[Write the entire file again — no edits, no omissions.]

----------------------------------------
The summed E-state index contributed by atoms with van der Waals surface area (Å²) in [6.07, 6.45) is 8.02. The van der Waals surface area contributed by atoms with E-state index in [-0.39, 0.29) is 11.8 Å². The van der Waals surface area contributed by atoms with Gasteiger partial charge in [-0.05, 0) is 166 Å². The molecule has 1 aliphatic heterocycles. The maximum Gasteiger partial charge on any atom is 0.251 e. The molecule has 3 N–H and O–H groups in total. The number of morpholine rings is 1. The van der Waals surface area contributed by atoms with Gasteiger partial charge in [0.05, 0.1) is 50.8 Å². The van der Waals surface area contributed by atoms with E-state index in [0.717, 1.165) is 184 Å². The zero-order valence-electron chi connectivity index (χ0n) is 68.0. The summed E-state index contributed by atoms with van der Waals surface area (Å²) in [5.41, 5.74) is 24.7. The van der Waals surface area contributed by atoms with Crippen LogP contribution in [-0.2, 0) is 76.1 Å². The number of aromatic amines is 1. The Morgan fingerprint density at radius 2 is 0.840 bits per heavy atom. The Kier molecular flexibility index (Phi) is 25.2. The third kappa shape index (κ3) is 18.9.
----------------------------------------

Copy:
The summed E-state index contributed by atoms with van der Waals surface area (Å²) in [6.07, 6.45) is 8.02. The van der Waals surface area contributed by atoms with E-state index in [-0.39, 0.29) is 11.8 Å². The van der Waals surface area contributed by atoms with Gasteiger partial charge in [-0.05, 0) is 166 Å². The molecule has 1 aliphatic heterocycles. The maximum Gasteiger partial charge on any atom is 0.251 e. The molecule has 3 N–H and O–H groups in total. The number of morpholine rings is 1. The van der Waals surface area contributed by atoms with Gasteiger partial charge in [0.05, 0.1) is 50.8 Å². The van der Waals surface area contributed by atoms with E-state index in [0.717, 1.165) is 184 Å². The zero-order valence-electron chi connectivity index (χ0n) is 68.0. The summed E-state index contributed by atoms with van der Waals surface area (Å²) in [5.41, 5.74) is 24.7. The van der Waals surface area contributed by atoms with Crippen LogP contribution in [-0.2, 0) is 76.1 Å². The number of aromatic amines is 1. The Morgan fingerprint density at radius 2 is 0.840 bits per heavy atom. The Kier molecular flexibility index (Phi) is 25.2. The third kappa shape index (κ3) is 18.9.